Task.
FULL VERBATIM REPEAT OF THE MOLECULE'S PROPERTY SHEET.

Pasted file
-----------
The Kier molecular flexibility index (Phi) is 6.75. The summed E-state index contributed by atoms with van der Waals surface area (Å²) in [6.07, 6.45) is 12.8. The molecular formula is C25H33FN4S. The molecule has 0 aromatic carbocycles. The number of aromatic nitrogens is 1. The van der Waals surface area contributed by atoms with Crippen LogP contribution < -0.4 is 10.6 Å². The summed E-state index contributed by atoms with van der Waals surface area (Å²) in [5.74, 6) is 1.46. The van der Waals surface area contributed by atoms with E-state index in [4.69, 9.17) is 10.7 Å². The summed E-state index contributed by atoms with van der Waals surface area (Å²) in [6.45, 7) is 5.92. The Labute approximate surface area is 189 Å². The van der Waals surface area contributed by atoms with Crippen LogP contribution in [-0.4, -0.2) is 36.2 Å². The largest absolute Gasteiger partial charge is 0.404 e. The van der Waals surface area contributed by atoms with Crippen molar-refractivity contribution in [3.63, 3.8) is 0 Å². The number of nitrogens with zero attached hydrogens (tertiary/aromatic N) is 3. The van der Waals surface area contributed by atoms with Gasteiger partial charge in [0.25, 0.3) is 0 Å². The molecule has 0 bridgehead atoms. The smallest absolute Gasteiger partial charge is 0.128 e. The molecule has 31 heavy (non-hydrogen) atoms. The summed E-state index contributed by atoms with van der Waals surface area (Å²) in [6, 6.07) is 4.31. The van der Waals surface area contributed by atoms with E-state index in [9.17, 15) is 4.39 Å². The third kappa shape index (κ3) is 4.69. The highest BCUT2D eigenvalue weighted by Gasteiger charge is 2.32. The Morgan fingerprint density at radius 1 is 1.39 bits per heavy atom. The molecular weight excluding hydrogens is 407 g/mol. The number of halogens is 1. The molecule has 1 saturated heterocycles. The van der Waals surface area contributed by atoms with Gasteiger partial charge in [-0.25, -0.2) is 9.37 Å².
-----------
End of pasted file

The Kier molecular flexibility index (Phi) is 6.75. The summed E-state index contributed by atoms with van der Waals surface area (Å²) in [6.07, 6.45) is 12.8. The molecular formula is C25H33FN4S. The molecule has 0 aromatic carbocycles. The number of aromatic nitrogens is 1. The van der Waals surface area contributed by atoms with Crippen LogP contribution < -0.4 is 10.6 Å². The summed E-state index contributed by atoms with van der Waals surface area (Å²) in [5.74, 6) is 1.46. The van der Waals surface area contributed by atoms with E-state index in [4.69, 9.17) is 10.7 Å². The summed E-state index contributed by atoms with van der Waals surface area (Å²) in [6.45, 7) is 5.92. The Labute approximate surface area is 189 Å². The van der Waals surface area contributed by atoms with Crippen LogP contribution in [-0.4, -0.2) is 36.2 Å². The largest absolute Gasteiger partial charge is 0.404 e. The van der Waals surface area contributed by atoms with Crippen molar-refractivity contribution in [3.63, 3.8) is 0 Å². The number of nitrogens with zero attached hydrogens (tertiary/aromatic N) is 3. The van der Waals surface area contributed by atoms with Gasteiger partial charge in [0.25, 0.3) is 0 Å². The molecule has 0 bridgehead atoms. The smallest absolute Gasteiger partial charge is 0.128 e. The molecule has 31 heavy (non-hydrogen) atoms. The summed E-state index contributed by atoms with van der Waals surface area (Å²) in [6, 6.07) is 4.31. The van der Waals surface area contributed by atoms with E-state index in [9.17, 15) is 4.39 Å². The third kappa shape index (κ3) is 4.69. The highest BCUT2D eigenvalue weighted by Gasteiger charge is 2.32. The Morgan fingerprint density at radius 1 is 1.39 bits per heavy atom. The molecular weight excluding hydrogens is 407 g/mol. The number of halogens is 1. The molecule has 1 saturated heterocycles. The van der Waals surface area contributed by atoms with Gasteiger partial charge in [-0.25, -0.2) is 9.37 Å².